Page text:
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  8. PhilBest (5,112 comments) says:

    I personally have found the IRD, since Rodney’s long crusade bore fruit, to be very much preferable to deal with, than the ACC. The ACC making out I am their “client” and they are a “service provider” is just bollocks. We should either move them in-house with the IRD and quit the sham, or de-nationalise workplace insurance for good.

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  9. side show bob (3,660 comments) says:

    As far as Dairy farming goes the IRD should be having a good year with a record payout paid. But the shit will well truly hit the fan next year as we have taken at least a 40% drop in income. I would say that there will be some slim pickings. I know a few of my mates will be paying record tax amounts and are none to impressed. I tend to disagree with Wreck1080 how can one calculate an income that can rise by huge amounts one year and hit the floor the next, the IRD require payers to be within ten percent of calculated income and any screw ups will be dealt to with loan shark interest rates. How many fucking government departments calculate their budget for the year and are within ten percent of their totals, sweet piss all I would bet but no such luxury for the peasants.

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  10. gd (2,286 comments) says:

    I have mixed feelings about this As an accountant of 35plus years my experience has been that if a business cant pay its creditors who ever they might be at any point it is very unusual for the situation to change of the better.

    In most cases but not all the hole just keeps getting bigger.

    There is usually no fairy to wave the money wand and produce the deficeit.

    However as a taxpayer do I want the IRD to businesses under and maybe recoup the unpai tax only to see the owner and employees go on the dole.

    So instead of the other taxpayers getting maybe something they now collectively have to pay out with no return

    My understanding is that the IRD forecasts are very bleak the worst ever. The Tax take is diving and is expected to go into a 90 degree curve over the short term.

    I sympathise with Side Shw Bob and wonder if a pramatic solution might be to suspend Provisional Tax payments for a year but insist on PAYE/GST being paid on time Afterall they are merely taxes collected by a business as an agent for the IRD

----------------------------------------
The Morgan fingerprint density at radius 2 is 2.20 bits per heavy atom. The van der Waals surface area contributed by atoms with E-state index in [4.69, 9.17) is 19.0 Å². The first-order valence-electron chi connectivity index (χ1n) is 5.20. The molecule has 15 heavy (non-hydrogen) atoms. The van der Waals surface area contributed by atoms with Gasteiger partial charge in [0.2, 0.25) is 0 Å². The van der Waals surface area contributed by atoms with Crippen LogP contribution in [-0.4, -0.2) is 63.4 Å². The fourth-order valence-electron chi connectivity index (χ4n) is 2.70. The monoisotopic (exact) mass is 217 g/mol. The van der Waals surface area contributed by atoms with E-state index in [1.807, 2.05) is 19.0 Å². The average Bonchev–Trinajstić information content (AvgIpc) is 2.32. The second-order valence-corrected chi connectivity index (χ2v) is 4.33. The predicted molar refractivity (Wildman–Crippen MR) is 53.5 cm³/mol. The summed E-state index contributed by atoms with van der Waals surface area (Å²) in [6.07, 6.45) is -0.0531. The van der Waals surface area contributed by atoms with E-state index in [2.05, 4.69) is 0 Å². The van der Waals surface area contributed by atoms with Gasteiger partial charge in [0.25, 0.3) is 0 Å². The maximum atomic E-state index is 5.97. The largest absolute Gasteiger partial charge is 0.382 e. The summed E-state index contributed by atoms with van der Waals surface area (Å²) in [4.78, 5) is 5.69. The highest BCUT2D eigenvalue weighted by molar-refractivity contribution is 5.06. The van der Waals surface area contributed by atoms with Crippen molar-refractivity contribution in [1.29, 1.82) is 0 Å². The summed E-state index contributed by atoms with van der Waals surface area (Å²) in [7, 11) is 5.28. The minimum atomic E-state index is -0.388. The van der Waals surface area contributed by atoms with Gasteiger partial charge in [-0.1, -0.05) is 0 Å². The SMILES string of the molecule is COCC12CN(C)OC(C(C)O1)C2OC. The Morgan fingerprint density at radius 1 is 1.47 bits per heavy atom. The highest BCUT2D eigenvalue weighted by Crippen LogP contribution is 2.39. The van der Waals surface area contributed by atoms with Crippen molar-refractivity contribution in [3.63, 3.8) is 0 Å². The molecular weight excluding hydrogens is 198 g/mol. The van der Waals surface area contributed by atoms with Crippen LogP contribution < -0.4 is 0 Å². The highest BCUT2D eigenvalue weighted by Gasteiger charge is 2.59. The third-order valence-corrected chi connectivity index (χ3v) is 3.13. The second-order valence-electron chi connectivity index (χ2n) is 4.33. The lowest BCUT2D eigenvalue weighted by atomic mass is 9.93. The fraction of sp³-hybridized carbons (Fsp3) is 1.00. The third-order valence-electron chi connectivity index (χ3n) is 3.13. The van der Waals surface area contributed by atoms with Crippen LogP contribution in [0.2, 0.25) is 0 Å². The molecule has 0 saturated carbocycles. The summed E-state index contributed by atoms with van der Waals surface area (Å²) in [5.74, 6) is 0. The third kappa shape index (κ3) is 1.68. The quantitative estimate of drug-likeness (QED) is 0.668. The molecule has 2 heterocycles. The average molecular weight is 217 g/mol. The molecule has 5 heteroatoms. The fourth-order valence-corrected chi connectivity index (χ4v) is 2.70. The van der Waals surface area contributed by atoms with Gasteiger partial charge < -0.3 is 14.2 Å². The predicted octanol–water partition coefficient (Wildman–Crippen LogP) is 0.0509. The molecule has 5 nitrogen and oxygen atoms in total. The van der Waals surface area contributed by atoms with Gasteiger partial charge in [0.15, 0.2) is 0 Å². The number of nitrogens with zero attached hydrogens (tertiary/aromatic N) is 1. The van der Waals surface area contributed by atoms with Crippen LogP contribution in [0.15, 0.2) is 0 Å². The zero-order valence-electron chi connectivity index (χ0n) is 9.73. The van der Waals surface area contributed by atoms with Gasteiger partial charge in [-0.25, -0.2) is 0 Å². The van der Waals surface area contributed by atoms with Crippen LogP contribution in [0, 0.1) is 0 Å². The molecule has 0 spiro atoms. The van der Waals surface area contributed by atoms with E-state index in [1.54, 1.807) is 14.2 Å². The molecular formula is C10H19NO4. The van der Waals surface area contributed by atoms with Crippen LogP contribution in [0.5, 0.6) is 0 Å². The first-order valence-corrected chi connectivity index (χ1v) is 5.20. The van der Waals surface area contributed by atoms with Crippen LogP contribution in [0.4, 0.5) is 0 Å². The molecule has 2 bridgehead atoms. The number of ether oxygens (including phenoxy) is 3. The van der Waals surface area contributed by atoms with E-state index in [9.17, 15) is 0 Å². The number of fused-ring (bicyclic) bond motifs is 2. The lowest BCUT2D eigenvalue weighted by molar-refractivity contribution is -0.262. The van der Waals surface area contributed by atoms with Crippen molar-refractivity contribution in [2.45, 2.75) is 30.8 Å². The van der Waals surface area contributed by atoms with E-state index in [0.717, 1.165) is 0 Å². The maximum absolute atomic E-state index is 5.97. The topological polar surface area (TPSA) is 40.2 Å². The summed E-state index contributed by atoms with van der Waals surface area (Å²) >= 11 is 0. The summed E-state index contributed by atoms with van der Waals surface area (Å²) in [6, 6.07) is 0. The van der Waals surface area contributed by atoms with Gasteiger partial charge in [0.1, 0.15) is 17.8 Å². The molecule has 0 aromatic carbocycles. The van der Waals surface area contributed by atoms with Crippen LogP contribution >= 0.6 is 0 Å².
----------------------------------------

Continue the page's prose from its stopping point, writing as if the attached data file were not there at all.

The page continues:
They are NOT the businesses own cashflow and never were and never should be.

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  11. slijmbal (1,134 comments) says:

    jvh – “Some were ‘putting off paying’ even in the good times as the BNZ tax case before the courts shows”

    don’t be silly that’s straight tax avoidance (and arguably tax evasion – is tax evasion now) – keep up with the play

    I don’t believe that the IRD will change its spots – they have made nice noises before but they’ve never translated to actions. And lets be straight the rules themselves aren’t reasonable – I can see why they are in place but they are a problem for smaller business with lumpy income

    Example on the rules – paid GST recently and for some reason the form details never got entered – thus got assessed – wasn’t worried as had paid the correct amount in time – but assessment was more than paid – received various letters and bills – didn’t sort it out for several months and voila, by the time late payment penalties and use of money etc have been applied the effective interest rate of the owed money was getting on 50% p.a. Luckily, I got the forms sorted out and I’m now 35 cents in credit.

    Similarly, IRD have always said come talk to us. I had a problem with $ and did what they said and received the incredibly helpful advice to pay what I could – “What about penalties, interest etc?” I asked – all the same at incredibly punitive rates – no change. Agreed – that’s historic but do I really think they would waive penalties now? I think the hoops required to jump through to get them to do it will be damn hard otherwise everybody will ring up and get a cheaper loan from the government than from the banks if they need a loan.

    It’s quite easy to be in the situation where the GST ratio method does not apply so the old rules that required a crystal ball where one had to get ones provisional right for the year during the year still apply or end up paying 5% more than previous year or potentially suffer use of interest as tax was required to be paid evenly over the year even though income might not be even.